By Duncan Cox
As we all adapt to change since Covid and in recognition of Earth Overshoot Day, I have reviewed some of my and my family’s lifestyle choices that may be worth sharing to help inspire others in living a more sustainable life.
As a two-car family, this has been on the agenda for a while. We had found that we were using our cars less and less even before Covid and had considered the possibility of reducing to one car more than once. I had tried more than once historically to get in the habit of not using the car when I was in the office for the day or travelling elsewhere by train but had failed. My wife had also considered cycling to work as a viable option.
Just before Covid we had taken the decision that I would walk as much as possible (it’s about 35 minutes to the office) and with my Wife on the bike when she could we had reached the point of needing about 1.2 of a car. Well with Covid we have taken the step of selling one of the two cars we run so now it is for us to get this to work
Ironically with the slow return from lockdown this has yet to be tested but my wife cycled to work twice last week and that is a pattern we would choose to continue – even considering investing in a e-bike if that makes her commute up a large local hill a better option.
We had invested in two compost bins a couple of years ago and have been successfully diverting all our veg peelings, egg shells and some of our paper waste plus some of those ‘compostable’ containers you get from your local ‘café that has become a takeway’.
As with many who are blessed with having a garden in lockdown we spent some time creating vegetable beds and using our own compost we are beginning to see the literal fruits (and vegetables) of our labours. The spinach and salad leaves were a definite success and various broad beans, potatoes and others hold great promise. Having decided not to use sprays, we are sad to report the demise of the runner beans that were completely stripped by something.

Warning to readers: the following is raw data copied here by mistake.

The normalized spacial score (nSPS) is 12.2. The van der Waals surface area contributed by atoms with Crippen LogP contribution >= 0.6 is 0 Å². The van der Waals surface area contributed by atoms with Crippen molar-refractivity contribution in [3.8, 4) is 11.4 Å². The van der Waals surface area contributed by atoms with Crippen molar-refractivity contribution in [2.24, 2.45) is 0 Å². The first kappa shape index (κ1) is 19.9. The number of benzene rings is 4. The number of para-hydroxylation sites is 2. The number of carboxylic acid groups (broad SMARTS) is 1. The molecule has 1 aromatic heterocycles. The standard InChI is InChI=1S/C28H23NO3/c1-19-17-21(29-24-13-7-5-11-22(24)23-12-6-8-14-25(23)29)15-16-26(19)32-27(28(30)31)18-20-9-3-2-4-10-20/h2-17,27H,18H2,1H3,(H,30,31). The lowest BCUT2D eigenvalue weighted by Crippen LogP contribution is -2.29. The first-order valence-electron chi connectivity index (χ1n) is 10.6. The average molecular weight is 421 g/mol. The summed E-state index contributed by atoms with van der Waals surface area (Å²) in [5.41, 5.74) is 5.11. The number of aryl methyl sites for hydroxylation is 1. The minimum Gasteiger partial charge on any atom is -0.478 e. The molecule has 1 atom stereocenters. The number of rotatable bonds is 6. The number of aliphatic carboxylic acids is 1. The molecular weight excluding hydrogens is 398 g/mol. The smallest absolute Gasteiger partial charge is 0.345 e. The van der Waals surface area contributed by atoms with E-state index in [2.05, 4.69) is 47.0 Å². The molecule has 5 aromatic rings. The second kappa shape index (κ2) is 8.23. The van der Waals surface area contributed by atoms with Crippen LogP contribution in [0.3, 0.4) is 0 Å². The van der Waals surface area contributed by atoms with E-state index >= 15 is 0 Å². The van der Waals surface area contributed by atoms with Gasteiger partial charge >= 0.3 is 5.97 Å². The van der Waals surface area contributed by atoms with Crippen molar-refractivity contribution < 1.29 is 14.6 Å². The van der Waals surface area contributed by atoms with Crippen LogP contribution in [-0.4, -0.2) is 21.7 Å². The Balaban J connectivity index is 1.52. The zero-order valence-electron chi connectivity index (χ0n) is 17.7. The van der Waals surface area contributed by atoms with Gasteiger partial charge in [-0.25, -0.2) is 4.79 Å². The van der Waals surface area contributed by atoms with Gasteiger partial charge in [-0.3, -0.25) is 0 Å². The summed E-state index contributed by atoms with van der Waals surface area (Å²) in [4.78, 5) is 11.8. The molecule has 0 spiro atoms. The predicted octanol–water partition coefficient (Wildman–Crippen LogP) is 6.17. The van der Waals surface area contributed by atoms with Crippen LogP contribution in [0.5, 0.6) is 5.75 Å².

We had planned to go across to glass only bottles for ages but never took the step. Having had to self-isolate early on in lockdown, we found it ideal to swap over to a milk delivery particularly when they already came next door. It’s a bit more expensive than the supermarket but zero plastic milk cartons now feels good – yes I know they have to be washed each time so it’s not perfect but a positive step I hope.
The vegetable nets (as documented in Sustainability gets personal 3) continue to be well used and we’ve bought some more. A visit to a local farm shop (now by bike) who have the vast majority of their produce plastic free has become a regular part of our routine.
Just before lockdown we invested in a water-butt. It was 25 litres and seemed huge particularly when trying to put it in place. The connection was a pain when putting it in and I had to cut the rainwater pipe in half and add brackets to make sure the pipe didn’t fall off the wall. Nonetheless it did us very well for the first 10 days of lockdown with our vegetable patches and the connection meant that it quickly re-filled when it did eventually rain again.
No waste shopping
Our local small shop really successfully converted across to a collection service with a bookable slot where the on line order is ready for collection. They can’t refill our existing cartons anymore but have a re-usable glass bottle option (with refundable deposit) plus paper bags for other things.
Covid has had such a huge impact on all of our lives and has literally forced us to address every day activities over the last couple of months with some really drastic changes for most. As a family, I am pleased that it has forced us to make some of the decisions we have been thinking about for some time. While we have to live with Covid, it doesn’t mean that reacting to climate change and our looking after our environment should come second.
Read what some of my colleagues have been up to with their sustainability stories for Earth Overshoot Day #MoveTheDate